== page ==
Sure you’ve had uncooked non-vegetarian food. If you are a non-vegetarian that is! Did we hear Sushi? Caviar too? Good. Welcome to the next level then! Japanese cuisine, one of the more popular cuisines on show in Mumbai, has won us over with Sushi and its slightly bolder cousin Sashimi. But the Japanese aren’t the only ones who like it raw.
Europeans, Arabs, Latin Americans and Koreans too have amazing dishes where certain meats and fish are completely uncooked, unboiled, even un-steamed!
“Some cuts of beef are best enjoyed rare, if not completely raw,” says chef and ace restaurateur Rahul Akerkar. “In France, meat is always served half-cooked,” says Busaba’s Chef, Nikhil Chib. But Akerkar knows that enjoying raw meat is an acquired taste. “Not everyone in the city is willing to take the mindset leap,” he rues, which is probably why his menu for the moment only has one raw meat dish — a Venetian delicacy called Carpaccio. So while raw fish dishes are available widely across the city, “It’ll be a while before the city accepts raw meat,” predicts Akerkar.
Chib is also concerned about the quality of fish and meat available here. “To serve meat in its raw state it has to be absolutely fresh. Local fish reaches us eight days after its caught because fishermen must go deep into the ocean to avoid pollution,” he says. Restaurants that do serve raw fish and meat most often import it from across the globe — mainly Scotland (where the finest beef comes from), Norway, Korea and Japan.
Available at: Arola, Fenix, Westin Mumbai Garden City and others
“Steak Tartare is a preparation of finely chopped raw meat served with raw egg yolk,” says Arola’s (the Spanish restaurant at JW Marriott) Chef De Cuisine Manuel Oliveira Seller. While the idea that Steak Tartare gets its name from Tartar (the people of Central Asia) is usually pooh-poohed by experts, it is widely recognised that the modern version of the dish was served in France in the 1900s and was called Steak a l’Americaine.
At Arola, they serve the knife-cut steak with a soya-ginger-wasabi infusion and a raw egg, to be eaten on baby Romaine leaves. Perhaps due to the city’s aversion to beef (especially when served raw) and because it is difficult to source the perfect cut of meat, restaurants such as Fenix and Vinoteca by Sula prefer to serve a tuna version. Westin Mumbai Garden City is among the only other restaurants that serve beef tartare in the city. But walk into Indigo or Indigo Deli and ask for a Steak Tartare and you’re sure to be indulged, promises Rahul Akerkar.
Available at: Vinoteca by Sula
Iberian ham (or Jamon Iberico), is cured in Andalucian sea salt and kept hanging for approximately three years before it is served. Now while this would not count as raw meat for food experts, neither is it cooked, boiled or steamed! “The Indian government classifies it as raw meat,” says Chef Silvia Grimaldo at Vinoteca. The chef, who is referring to the strict laws our country has against importing raw meat unless it is FDA approved, says the Iberian ham served at Vinoteca is flown in from Guijuelo in Salamanca, to the west of Madrid. “My father was from the region, so I know that’s where you get the best ham,” she adds. This is served as an extremely thin slice of the “melt-in-your-mouth” ham with an olive on top.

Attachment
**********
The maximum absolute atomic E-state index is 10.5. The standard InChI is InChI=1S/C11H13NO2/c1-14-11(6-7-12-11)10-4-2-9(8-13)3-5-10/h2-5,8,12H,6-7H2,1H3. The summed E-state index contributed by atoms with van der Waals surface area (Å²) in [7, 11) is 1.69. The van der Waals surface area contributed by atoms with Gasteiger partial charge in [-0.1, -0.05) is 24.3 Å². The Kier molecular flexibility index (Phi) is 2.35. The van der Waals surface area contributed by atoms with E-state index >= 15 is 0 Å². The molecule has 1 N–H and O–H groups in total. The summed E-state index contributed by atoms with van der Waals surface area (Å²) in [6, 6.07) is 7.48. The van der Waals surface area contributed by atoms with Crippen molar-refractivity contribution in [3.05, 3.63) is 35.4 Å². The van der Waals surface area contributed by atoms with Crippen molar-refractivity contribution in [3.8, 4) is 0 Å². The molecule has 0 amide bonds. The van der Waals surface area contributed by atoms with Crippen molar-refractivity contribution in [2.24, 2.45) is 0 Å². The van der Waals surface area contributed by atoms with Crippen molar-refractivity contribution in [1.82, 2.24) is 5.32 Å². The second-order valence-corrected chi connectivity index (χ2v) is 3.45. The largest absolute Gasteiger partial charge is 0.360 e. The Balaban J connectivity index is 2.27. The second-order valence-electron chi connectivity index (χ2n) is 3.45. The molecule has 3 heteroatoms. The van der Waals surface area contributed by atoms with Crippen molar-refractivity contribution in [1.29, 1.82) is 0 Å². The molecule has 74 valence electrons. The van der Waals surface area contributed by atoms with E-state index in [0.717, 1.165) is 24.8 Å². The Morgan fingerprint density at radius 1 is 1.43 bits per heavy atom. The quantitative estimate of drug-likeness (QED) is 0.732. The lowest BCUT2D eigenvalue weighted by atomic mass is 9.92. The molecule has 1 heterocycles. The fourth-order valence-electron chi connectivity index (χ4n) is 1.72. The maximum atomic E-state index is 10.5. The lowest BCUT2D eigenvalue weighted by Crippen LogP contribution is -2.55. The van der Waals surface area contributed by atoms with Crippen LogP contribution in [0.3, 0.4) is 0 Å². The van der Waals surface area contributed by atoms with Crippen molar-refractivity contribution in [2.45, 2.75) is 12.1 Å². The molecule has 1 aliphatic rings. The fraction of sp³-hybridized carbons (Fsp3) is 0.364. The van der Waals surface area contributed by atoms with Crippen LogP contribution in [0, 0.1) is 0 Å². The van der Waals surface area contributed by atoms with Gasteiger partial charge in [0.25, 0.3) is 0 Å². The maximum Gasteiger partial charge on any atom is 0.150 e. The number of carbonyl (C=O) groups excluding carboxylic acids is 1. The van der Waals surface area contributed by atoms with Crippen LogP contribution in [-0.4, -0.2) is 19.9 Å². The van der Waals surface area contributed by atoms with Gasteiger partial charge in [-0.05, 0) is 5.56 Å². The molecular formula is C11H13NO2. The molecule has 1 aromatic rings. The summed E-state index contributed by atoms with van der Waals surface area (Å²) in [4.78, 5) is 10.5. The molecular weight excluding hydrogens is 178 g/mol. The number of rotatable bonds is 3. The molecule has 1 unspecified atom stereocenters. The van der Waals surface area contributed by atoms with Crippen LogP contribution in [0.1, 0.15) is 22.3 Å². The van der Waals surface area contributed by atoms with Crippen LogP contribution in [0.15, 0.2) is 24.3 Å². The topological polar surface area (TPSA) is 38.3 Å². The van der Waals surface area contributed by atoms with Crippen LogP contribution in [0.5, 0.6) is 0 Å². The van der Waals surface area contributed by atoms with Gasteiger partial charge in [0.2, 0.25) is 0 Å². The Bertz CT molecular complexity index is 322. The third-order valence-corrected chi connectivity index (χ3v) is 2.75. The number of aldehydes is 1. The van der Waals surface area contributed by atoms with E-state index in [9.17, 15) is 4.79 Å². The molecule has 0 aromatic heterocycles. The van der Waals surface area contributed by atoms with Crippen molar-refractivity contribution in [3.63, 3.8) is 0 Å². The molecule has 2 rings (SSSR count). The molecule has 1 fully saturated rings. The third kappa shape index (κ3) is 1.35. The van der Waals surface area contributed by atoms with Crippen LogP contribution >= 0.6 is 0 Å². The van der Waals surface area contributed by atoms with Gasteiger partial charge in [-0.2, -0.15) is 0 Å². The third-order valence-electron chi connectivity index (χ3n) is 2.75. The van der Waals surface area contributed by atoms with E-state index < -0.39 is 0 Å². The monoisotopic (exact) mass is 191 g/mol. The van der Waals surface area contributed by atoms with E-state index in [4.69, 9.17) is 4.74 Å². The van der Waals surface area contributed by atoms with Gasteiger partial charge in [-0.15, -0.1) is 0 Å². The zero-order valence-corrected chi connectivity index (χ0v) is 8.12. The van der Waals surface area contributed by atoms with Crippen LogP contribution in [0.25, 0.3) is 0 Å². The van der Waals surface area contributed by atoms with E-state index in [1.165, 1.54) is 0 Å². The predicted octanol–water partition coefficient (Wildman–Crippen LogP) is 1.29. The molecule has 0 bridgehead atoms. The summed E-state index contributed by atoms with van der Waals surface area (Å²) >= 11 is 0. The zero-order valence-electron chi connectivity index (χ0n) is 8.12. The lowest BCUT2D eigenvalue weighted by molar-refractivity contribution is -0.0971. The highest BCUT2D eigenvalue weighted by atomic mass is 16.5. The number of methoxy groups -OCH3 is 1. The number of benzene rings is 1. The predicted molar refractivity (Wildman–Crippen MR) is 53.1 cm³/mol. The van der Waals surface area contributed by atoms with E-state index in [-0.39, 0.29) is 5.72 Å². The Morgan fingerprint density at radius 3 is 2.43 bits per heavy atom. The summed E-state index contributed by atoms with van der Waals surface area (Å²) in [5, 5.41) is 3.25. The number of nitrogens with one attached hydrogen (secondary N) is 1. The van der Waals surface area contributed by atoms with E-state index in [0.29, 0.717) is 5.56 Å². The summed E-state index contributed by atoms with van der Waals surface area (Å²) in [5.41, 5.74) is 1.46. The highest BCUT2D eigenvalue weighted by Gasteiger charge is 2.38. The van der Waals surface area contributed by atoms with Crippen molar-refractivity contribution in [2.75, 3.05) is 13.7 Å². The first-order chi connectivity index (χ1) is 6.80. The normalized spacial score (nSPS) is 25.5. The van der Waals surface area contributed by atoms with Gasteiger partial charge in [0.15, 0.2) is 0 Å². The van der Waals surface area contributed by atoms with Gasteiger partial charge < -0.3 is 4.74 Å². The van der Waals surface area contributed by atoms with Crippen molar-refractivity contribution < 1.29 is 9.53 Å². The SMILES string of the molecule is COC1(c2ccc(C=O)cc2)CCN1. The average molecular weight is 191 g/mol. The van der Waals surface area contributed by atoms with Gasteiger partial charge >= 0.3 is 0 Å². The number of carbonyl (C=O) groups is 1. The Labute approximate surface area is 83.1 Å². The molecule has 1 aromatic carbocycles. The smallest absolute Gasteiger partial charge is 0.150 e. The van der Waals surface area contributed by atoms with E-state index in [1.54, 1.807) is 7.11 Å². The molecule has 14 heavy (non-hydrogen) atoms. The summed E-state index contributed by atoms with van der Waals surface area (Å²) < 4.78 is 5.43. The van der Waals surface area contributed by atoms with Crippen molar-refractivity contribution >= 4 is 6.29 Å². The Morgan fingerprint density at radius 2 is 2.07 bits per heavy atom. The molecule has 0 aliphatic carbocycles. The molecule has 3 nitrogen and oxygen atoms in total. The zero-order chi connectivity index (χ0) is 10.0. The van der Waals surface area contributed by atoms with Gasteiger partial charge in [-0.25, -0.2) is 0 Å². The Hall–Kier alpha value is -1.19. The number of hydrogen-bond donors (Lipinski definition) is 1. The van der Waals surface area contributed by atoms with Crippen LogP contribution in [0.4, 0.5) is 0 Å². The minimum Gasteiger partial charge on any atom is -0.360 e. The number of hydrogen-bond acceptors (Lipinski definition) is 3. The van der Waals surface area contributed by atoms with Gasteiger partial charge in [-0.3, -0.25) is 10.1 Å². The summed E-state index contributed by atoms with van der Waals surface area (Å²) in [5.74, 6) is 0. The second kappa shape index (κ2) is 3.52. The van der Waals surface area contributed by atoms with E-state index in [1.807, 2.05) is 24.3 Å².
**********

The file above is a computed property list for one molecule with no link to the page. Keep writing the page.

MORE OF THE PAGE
Right! So the next time you want to show off your gastronomic knowledge, you know what to order.
Origin: Venice, Italy
Available at: Indigo, Two One Two, Aurus and others
First served in a Venetian bar in the 1950s, the dish got its name from artist Vittore Carpaccio, who had a tendency to use reds (similar to the meat’s hue) in his paintings. Traditionally, the dish consists of extremely thin slices of tenderloin served with shavings of Parmesan cheese, olive oil and a bed of rocket or arugula leaves. Restaurants in Mumbai also serve options such as tuna, salmon or scallop Carpaccio, for those who do not have beef. According to Two One Two Bar and Grill’s Outlet Chef Mohammed Bhol, “Any meat pounded flat and raw can be referred to as Carpaccio.”
Bhol serves a lightly pounded version of Aberdeen Angus beef with a house balsamic vinegar dressing, rocket leaves and slices of 24-month-old Parmesan cheese. “The idea of slicing it thin is so you break down the tissue and fibre of the meat or fish, making it easy to chew and digest,” explains Chef Tarang Doshi of Indigo, who prefers to dress up the tenderloin a bit more, serving it with fried mustard mayonnaise, truffle powder, wild rocket, Parmesan and an olive tapenade. While Two One Two imports its beef from Scotland, Indigo insists on using local meat. “The meat has to be absolutely fresh. We use the undercuts of local buffalo,” reveals Rahul Akerkar.
Available at: Vinoteca by Sula, Koh and others
“Peruvian cuisine has keen Japanese and Polynesian influences,” reveals Chef Paul Kinny of InterContinental Marine Drive’s restaurant Koh. According to Kinny, Peruvians began eating raw fish in the form of ceviche or tiraditos (different in the way the fish is cut and served) thanks to Japanese immigrants. Ceviche, he explains, has very thinly sliced fish served with a tiny bit of citrus (or another acid such as vinegar). Vinoteca by Sula serves locally sourced Kingfish, which is finely diced (not sliced), with a drizzle of lemon, sweet lime and orange juice as a tapa. Tuna, salmon and other varieties are widely available across the city, but Chef Ian Kittichai’s version served at Koh has a rather interesting Thai twist to it. Sliced onions, both raw and browned, Thai roasted chilli powder, mint and kaffir lime leaves adorn a paper thin slice of Japanese Yellowfin Tuna “to be eaten the minute its brought to your table,” warns Kinny.